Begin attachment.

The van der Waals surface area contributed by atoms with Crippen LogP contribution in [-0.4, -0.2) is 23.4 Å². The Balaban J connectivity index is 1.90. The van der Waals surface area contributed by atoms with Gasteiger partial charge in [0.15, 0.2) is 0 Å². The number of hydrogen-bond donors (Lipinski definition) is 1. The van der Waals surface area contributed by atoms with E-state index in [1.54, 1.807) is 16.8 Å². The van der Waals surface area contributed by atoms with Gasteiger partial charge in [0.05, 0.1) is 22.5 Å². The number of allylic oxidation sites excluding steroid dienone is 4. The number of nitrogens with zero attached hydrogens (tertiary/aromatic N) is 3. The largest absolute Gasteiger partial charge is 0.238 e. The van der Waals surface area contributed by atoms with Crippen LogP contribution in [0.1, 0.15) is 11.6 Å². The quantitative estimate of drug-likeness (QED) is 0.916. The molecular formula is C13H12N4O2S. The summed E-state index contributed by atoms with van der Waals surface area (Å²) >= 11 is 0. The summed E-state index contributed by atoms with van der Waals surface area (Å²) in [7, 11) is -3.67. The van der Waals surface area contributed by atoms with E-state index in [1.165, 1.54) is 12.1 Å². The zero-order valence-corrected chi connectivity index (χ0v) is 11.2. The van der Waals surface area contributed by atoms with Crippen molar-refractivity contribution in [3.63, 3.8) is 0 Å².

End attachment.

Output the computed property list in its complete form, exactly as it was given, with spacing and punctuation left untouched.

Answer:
The van der Waals surface area contributed by atoms with Crippen LogP contribution in [-0.4, -0.2) is 23.4 Å². The Balaban J connectivity index is 1.90. The van der Waals surface area contributed by atoms with Gasteiger partial charge in [0.15, 0.2) is 0 Å². The number of hydrogen-bond donors (Lipinski definition) is 1. The van der Waals surface area contributed by atoms with E-state index in [1.54, 1.807) is 16.8 Å². The van der Waals surface area contributed by atoms with Gasteiger partial charge in [0.05, 0.1) is 22.5 Å². The number of allylic oxidation sites excluding steroid dienone is 4. The number of nitrogens with zero attached hydrogens (tertiary/aromatic N) is 3. The largest absolute Gasteiger partial charge is 0.238 e. The van der Waals surface area contributed by atoms with Crippen LogP contribution in [0.1, 0.15) is 11.6 Å². The quantitative estimate of drug-likeness (QED) is 0.916. The molecular formula is C13H12N4O2S. The summed E-state index contributed by atoms with van der Waals surface area (Å²) >= 11 is 0. The summed E-state index contributed by atoms with van der Waals surface area (Å²) in [7, 11) is -3.67. The van der Waals surface area contributed by atoms with E-state index in [1.165, 1.54) is 12.1 Å². The zero-order valence-corrected chi connectivity index (χ0v) is 11.2. The van der Waals surface area contributed by atoms with Crippen molar-refractivity contribution in [3.63, 3.8) is 0 Å².